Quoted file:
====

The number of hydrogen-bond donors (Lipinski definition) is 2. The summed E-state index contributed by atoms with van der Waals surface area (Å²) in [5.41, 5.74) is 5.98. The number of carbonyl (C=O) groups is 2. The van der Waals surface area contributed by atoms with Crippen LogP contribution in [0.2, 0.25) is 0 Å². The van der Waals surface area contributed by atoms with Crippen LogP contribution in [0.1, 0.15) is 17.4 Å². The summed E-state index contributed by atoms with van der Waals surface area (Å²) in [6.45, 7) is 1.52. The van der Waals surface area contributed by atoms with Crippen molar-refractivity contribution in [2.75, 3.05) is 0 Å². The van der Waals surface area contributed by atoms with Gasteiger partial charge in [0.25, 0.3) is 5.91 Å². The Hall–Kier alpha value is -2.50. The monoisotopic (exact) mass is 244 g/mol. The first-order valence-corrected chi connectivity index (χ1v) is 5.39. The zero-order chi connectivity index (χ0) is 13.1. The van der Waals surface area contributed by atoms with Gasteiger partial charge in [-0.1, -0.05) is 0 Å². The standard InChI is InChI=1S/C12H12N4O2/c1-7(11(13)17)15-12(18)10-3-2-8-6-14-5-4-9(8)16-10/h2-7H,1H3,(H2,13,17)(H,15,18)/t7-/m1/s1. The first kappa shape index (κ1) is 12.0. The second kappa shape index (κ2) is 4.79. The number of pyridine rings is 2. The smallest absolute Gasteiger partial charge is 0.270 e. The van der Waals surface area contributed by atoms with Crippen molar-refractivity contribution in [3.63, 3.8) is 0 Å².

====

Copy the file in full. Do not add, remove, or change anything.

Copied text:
The number of hydrogen-bond donors (Lipinski definition) is 2. The summed E-state index contributed by atoms with van der Waals surface area (Å²) in [5.41, 5.74) is 5.98. The number of carbonyl (C=O) groups is 2. The van der Waals surface area contributed by atoms with Crippen LogP contribution in [0.2, 0.25) is 0 Å². The van der Waals surface area contributed by atoms with Crippen LogP contribution in [0.1, 0.15) is 17.4 Å². The summed E-state index contributed by atoms with van der Waals surface area (Å²) in [6.45, 7) is 1.52. The van der Waals surface area contributed by atoms with Crippen molar-refractivity contribution in [2.75, 3.05) is 0 Å². The van der Waals surface area contributed by atoms with Gasteiger partial charge in [0.25, 0.3) is 5.91 Å². The Hall–Kier alpha value is -2.50. The monoisotopic (exact) mass is 244 g/mol. The first-order valence-corrected chi connectivity index (χ1v) is 5.39. The zero-order chi connectivity index (χ0) is 13.1. The van der Waals surface area contributed by atoms with Gasteiger partial charge in [-0.1, -0.05) is 0 Å². The standard InChI is InChI=1S/C12H12N4O2/c1-7(11(13)17)15-12(18)10-3-2-8-6-14-5-4-9(8)16-10/h2-7H,1H3,(H2,13,17)(H,15,18)/t7-/m1/s1. The first kappa shape index (κ1) is 12.0. The second kappa shape index (κ2) is 4.79. The number of pyridine rings is 2. The smallest absolute Gasteiger partial charge is 0.270 e. The van der Waals surface area contributed by atoms with Crippen molar-refractivity contribution in [3.63, 3.8) is 0 Å².